But the plan was to become a full-size navigation company, not limited to the run between Tuticorin and Colombo. Pillai struggled hard to expand the firm and toured India to raise money for the venture. In the beginning, the company didn’t own any ships but leased them from the Bombay-based firm, Essaji Dodgibhoy. To counter the SSNC, the BISNC coerced Dodgibhoy not to lease any more ships to SSNC and withdraw the ones he already had leased them.
So Pillai leased a single large freighter from Sri Lanka and went on to purchase the SSNC’s first two ships. These vessels, bought from France and named S S Galia (also referred to as S S Galeo) and S S Lavo, arrived separately at Tuticorin port in May 1907. It was a proud moment for the entire nation and Pillai received high praise. The first ship, S S Galia, was purchased with the help of Bal Gangadhar Tilak and Aurobindo Ghosh and could carry 1,300 passengers and 40,000 bags of cargo. The flags of both ships were emblazoned with ‘Vande Mataram’.
Sadly, the success of SSNC was short-lived. To drive Pillai’s company into the ground, the BISNC dropped its fare per trip to 1 rupee (16 annas) per head. The swadeshi company responded by offering a fare of half a rupee (eight annas). The British company was ruthless and started offering free trips to its passengers.
This was not all. In 1908, Pillai was charged with sedition and sentenced to two life terms as part of the Tuticorin Coral Mills strike. He and his associate Siva had urged the textile workers to raise their voice against poor working conditions and low wages. A few days later, the workers struck work. As a result, Pillai, Siva and other nationalists were jailed and the next few days saw riots in Tuticorin. Four people lost their lives and Pillai was held “morally responsible" for the deaths. It is said that during his imprisonment, he was tortured and even yoked to an oil press, as bulls normally are, and made to work the press in the hot sun.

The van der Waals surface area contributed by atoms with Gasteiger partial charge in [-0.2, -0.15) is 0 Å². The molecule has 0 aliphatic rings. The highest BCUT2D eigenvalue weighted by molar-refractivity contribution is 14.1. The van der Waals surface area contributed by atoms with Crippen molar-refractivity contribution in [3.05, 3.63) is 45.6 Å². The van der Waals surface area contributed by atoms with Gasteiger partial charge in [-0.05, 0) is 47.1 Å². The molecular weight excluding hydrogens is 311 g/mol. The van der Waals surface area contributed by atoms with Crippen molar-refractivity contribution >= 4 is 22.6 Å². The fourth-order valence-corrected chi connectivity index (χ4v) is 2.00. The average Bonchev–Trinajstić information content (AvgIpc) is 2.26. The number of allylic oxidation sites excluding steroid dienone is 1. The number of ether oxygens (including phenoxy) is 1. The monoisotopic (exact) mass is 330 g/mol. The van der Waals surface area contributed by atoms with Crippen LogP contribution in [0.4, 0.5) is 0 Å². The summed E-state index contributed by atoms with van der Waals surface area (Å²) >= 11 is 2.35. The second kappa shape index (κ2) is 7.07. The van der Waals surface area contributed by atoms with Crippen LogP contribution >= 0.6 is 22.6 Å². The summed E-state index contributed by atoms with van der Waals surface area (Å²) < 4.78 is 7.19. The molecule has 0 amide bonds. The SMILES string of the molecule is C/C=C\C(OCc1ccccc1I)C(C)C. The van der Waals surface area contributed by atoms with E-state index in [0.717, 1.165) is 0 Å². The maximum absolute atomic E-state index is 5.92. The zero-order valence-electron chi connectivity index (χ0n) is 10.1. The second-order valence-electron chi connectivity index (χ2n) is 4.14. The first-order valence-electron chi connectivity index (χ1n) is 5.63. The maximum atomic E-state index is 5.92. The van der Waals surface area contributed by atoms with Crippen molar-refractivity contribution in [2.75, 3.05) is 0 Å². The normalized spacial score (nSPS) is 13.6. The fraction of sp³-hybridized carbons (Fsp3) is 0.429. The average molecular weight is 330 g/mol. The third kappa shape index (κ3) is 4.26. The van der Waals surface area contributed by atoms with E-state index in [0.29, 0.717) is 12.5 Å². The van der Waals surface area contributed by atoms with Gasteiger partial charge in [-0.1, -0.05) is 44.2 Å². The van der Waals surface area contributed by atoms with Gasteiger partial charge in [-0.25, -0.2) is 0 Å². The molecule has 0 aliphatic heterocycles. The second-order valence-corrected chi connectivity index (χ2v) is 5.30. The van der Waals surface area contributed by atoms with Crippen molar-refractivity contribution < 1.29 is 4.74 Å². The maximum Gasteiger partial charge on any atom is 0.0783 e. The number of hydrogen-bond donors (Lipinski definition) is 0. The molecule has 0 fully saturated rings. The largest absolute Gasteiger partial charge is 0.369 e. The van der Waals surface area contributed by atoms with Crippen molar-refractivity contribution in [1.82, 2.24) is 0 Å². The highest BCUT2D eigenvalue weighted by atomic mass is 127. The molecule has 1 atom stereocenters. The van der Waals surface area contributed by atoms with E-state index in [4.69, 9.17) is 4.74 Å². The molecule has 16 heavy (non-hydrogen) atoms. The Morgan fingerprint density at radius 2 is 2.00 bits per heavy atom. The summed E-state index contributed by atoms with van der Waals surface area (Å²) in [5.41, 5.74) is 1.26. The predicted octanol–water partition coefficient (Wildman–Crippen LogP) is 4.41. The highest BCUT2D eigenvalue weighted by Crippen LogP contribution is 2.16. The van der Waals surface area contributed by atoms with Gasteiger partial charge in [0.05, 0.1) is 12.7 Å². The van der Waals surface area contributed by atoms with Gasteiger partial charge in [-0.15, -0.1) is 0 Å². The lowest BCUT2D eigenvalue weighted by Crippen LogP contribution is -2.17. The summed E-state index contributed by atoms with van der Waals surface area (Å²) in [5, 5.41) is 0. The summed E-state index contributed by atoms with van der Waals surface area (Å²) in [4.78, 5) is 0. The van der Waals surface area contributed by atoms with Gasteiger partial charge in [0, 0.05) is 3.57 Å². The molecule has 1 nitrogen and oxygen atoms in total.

With these developments, SSNC suffered a blow and, in 1911, the Swadeshi Steam Navigation Company was liquidated and sold to competitors. One of its ships was sold to its arch rival, BISNC.
Pillai was released in 1912 but life was difficult for him thereafter. After losing his business, he had no means to support himself. His licence to practice law had been revoked and he moved to Madras (present-day Chennai). When Mahatma Gandhi visited Madras in 1915, Pillai sought to meet him. He then had a long correspondence with Gandhi over a sum of money that the latter had agreed to arrange for Pillai’s support. Gandhi was successful in arranging Rs 347 for him, which proved helpful for Pillai in clearing some of his debt.
On hearing of his destitute state, Justice Wallace EH, the judge who had sentenced Pillai in the Coral Mills strike case, restored his bar licence as he was now the Chief Justice of the Madras Presidency. This helped and Pillai moved to Kovilpatti in Thoothukudi district and restarted his practice as a lawyer. Being a Tamil scholar, he spent his later years writing and publishing books to make ends meet. The end came after he took ill and passed away on November 18, 1936, at the age of 64.
While the Swadeshi Steam Navigation Company had left its mark in the maritime history of India, it was not the first indigenous shipping company in the country. Less than a year before it launched, in July 1905, Muslim merchants and zamindars (feudal landlords) from Chittagong started the Bengal Steam Navigation Company. There were many other shipping firms that were floated between 1905 and 1930.
But SSNC was special as it was launched by a man who wanted nothing more than to embody the spirit of his motherland. In 2011, the government of Tamil Nadu recognised his legacy by renaming the Tuticorin Port Trust the ‘V O Chidambaram Port Trust’.